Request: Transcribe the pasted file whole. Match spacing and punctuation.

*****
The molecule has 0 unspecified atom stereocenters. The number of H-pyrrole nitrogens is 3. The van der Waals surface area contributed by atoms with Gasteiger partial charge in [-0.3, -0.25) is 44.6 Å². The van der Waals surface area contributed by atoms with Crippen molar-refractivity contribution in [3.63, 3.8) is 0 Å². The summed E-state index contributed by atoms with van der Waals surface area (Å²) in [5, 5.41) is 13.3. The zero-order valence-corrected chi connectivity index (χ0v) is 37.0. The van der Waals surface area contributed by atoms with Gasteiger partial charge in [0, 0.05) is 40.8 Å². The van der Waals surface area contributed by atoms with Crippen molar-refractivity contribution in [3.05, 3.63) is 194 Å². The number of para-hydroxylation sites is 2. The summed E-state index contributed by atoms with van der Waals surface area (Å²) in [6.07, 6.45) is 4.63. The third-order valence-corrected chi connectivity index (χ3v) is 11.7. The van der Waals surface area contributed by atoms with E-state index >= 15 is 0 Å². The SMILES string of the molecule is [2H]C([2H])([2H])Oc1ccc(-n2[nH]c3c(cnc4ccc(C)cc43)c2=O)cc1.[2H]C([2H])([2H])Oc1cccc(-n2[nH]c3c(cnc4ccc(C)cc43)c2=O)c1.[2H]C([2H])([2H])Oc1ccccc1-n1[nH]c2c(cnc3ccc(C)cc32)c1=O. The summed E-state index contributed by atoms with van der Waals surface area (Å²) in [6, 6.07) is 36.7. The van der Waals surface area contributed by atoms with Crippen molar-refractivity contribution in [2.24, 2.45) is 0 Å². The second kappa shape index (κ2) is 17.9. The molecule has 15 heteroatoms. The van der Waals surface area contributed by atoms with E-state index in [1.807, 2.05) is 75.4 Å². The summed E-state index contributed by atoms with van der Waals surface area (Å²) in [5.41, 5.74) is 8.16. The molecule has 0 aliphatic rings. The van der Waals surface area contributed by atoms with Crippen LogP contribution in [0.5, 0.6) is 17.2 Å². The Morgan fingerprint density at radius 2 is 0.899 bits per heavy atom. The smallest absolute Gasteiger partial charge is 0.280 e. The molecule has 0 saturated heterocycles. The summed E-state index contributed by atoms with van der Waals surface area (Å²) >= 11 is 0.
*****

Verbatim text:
The molecule has 0 unspecified atom stereocenters. The number of H-pyrrole nitrogens is 3. The van der Waals surface area contributed by atoms with Gasteiger partial charge in [-0.3, -0.25) is 44.6 Å². The van der Waals surface area contributed by atoms with Crippen molar-refractivity contribution in [3.63, 3.8) is 0 Å². The summed E-state index contributed by atoms with van der Waals surface area (Å²) in [5, 5.41) is 13.3. The zero-order valence-corrected chi connectivity index (χ0v) is 37.0. The van der Waals surface area contributed by atoms with Gasteiger partial charge in [0, 0.05) is 40.8 Å². The van der Waals surface area contributed by atoms with Crippen molar-refractivity contribution in [3.05, 3.63) is 194 Å². The number of para-hydroxylation sites is 2. The summed E-state index contributed by atoms with van der Waals surface area (Å²) in [6.07, 6.45) is 4.63. The third-order valence-corrected chi connectivity index (χ3v) is 11.7. The van der Waals surface area contributed by atoms with E-state index >= 15 is 0 Å². The SMILES string of the molecule is [2H]C([2H])([2H])Oc1ccc(-n2[nH]c3c(cnc4ccc(C)cc43)c2=O)cc1.[2H]C([2H])([2H])Oc1cccc(-n2[nH]c3c(cnc4ccc(C)cc43)c2=O)c1.[2H]C([2H])([2H])Oc1ccccc1-n1[nH]c2c(cnc3ccc(C)cc32)c1=O. The summed E-state index contributed by atoms with van der Waals surface area (Å²) in [6, 6.07) is 36.7. The van der Waals surface area contributed by atoms with Crippen molar-refractivity contribution in [2.24, 2.45) is 0 Å². The second kappa shape index (κ2) is 17.9. The molecule has 15 heteroatoms. The van der Waals surface area contributed by atoms with E-state index in [1.807, 2.05) is 75.4 Å². The summed E-state index contributed by atoms with van der Waals surface area (Å²) in [5.41, 5.74) is 8.16. The molecule has 0 aliphatic rings. The van der Waals surface area contributed by atoms with Crippen LogP contribution in [0.5, 0.6) is 17.2 Å². The Morgan fingerprint density at radius 2 is 0.899 bits per heavy atom. The smallest absolute Gasteiger partial charge is 0.280 e. The molecule has 0 saturated heterocycles. The summed E-state index contributed by atoms with van der Waals surface area (Å²) >= 11 is 0.